Use this URL to cite or link to this record in EThOS: https://ethos.bl.uk/OrderDetails.do?uin=uk.bl.ethos.755927
Title: Improving attention to emotion in individuals with high levels of psychopathic traits : a role for value-driven attentional capture?
Author: Hodsoll, S.
ISNI:       0000 0004 7428 8844
Awarding Body: UCL (University College London)
Current Institution: University College London (University of London)
Date of Award: 2015
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Abstract:
This thesis focuses on the information processing in individuals with high levels of psychopathic traits. Part 1 reviews the research literature that has investigated whether individuals with psychopathy, or high levels of psychopathic traits, show deficits in the processing of punishment and/or reward information, and the extent to which the reported studies provide support for the two current competing theories of psychopathy. The review demonstrates that whilst there is strong evidence for intact processing of reward information, there is less conclusive evidence of a deficit in punishment processing. Furthermore, the literature reviewed was more supportive of an emotional dysfunction account of psychopathy, relative to an attention-based account. Part 2 presents an experimental study that investigates whether emotional face training is able to modify attentional capture by fearful faces in a community-based sample of individuals with high levels of psychopathic traits. The results showed that those who received the training were more captured by a task-irrelevant fearful face, and that this was the case, regardless of level of psychopathic traits. Part 3 considers some of the methodological and conceptual issues that arose while conducting the study reported in Part 2. Due to the specific nature of the research question, several decisions concerning the design and statistical analysis of the data needed to be made. This section discusses the advantages and disadvantages of those particular decisions.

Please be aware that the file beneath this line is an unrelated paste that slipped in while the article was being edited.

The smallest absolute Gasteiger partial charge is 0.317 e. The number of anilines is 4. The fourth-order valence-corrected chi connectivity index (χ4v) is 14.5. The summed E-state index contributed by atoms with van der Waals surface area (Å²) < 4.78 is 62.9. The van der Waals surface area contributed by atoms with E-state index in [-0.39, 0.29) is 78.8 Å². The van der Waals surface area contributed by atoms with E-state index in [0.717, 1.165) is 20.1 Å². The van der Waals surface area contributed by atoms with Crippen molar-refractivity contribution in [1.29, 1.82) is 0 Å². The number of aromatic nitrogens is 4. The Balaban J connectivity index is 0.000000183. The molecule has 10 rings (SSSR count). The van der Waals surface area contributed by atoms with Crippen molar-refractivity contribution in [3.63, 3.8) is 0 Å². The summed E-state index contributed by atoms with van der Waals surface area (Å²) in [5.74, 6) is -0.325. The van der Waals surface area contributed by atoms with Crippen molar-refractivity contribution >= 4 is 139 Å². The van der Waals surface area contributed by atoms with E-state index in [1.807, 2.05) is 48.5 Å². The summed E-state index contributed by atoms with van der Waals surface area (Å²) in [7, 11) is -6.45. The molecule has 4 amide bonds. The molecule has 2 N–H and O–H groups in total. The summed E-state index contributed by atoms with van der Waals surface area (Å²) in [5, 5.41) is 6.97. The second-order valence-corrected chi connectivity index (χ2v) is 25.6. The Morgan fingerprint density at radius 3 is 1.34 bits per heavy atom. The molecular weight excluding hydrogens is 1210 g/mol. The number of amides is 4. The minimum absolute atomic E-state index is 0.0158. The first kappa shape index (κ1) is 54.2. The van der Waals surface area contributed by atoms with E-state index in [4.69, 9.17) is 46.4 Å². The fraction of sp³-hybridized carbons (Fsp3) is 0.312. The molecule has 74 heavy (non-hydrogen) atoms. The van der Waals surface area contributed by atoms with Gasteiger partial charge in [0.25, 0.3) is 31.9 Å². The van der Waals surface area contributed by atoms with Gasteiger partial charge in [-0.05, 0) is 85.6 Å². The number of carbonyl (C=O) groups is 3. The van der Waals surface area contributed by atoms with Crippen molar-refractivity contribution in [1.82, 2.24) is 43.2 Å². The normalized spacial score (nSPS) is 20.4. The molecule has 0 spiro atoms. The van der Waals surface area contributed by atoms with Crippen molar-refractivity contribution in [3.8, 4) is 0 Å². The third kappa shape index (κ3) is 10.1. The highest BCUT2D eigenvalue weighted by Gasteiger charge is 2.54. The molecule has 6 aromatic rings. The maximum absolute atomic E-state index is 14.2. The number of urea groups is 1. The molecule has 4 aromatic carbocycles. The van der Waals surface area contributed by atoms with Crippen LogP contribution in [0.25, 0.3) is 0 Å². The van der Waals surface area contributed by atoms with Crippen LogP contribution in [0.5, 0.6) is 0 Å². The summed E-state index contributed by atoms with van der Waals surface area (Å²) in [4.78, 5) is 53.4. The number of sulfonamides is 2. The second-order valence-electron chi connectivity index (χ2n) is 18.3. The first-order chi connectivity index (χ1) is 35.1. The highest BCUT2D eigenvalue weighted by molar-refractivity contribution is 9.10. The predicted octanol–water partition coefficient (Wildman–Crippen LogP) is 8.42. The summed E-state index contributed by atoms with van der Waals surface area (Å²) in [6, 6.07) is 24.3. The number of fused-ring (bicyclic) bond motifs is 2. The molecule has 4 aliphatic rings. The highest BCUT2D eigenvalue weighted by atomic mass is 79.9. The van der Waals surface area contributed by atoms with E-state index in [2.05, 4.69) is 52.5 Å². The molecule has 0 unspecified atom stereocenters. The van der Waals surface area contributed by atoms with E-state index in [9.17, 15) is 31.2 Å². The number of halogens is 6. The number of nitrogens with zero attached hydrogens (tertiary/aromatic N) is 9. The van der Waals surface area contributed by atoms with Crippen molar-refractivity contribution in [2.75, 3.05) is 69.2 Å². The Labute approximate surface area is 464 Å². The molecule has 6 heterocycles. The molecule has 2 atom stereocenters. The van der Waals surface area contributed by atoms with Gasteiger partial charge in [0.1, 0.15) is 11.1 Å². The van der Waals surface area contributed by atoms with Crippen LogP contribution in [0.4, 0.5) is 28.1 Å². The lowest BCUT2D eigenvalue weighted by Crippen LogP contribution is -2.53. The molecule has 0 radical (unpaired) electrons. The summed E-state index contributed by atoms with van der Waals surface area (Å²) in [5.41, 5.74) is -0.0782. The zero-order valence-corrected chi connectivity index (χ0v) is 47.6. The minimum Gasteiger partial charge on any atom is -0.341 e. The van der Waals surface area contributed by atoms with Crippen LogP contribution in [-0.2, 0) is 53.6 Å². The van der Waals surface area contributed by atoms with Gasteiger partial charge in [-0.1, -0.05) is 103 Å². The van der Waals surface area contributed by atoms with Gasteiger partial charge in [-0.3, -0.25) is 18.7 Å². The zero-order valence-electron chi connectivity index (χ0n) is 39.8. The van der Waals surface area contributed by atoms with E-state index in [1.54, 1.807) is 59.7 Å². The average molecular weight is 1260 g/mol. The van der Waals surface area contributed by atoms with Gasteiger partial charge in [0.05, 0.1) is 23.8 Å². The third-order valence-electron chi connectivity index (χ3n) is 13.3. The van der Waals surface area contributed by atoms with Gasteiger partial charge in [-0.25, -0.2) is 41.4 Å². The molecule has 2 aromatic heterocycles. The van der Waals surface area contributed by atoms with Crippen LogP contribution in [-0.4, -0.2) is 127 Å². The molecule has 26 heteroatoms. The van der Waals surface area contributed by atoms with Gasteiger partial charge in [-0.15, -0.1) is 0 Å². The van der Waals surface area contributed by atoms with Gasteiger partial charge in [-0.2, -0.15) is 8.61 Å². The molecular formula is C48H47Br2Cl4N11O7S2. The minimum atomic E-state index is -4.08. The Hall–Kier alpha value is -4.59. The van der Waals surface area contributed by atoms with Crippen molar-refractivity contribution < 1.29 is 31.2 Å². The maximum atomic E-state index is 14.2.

Supervisor: Pistrang, N. ; Viding, E. Sponsor: Not available
Qualification Name: Thesis (Ph.D.) Qualification Level: Doctoral
EThOS ID: uk.bl.ethos.755927  DOI: Not available
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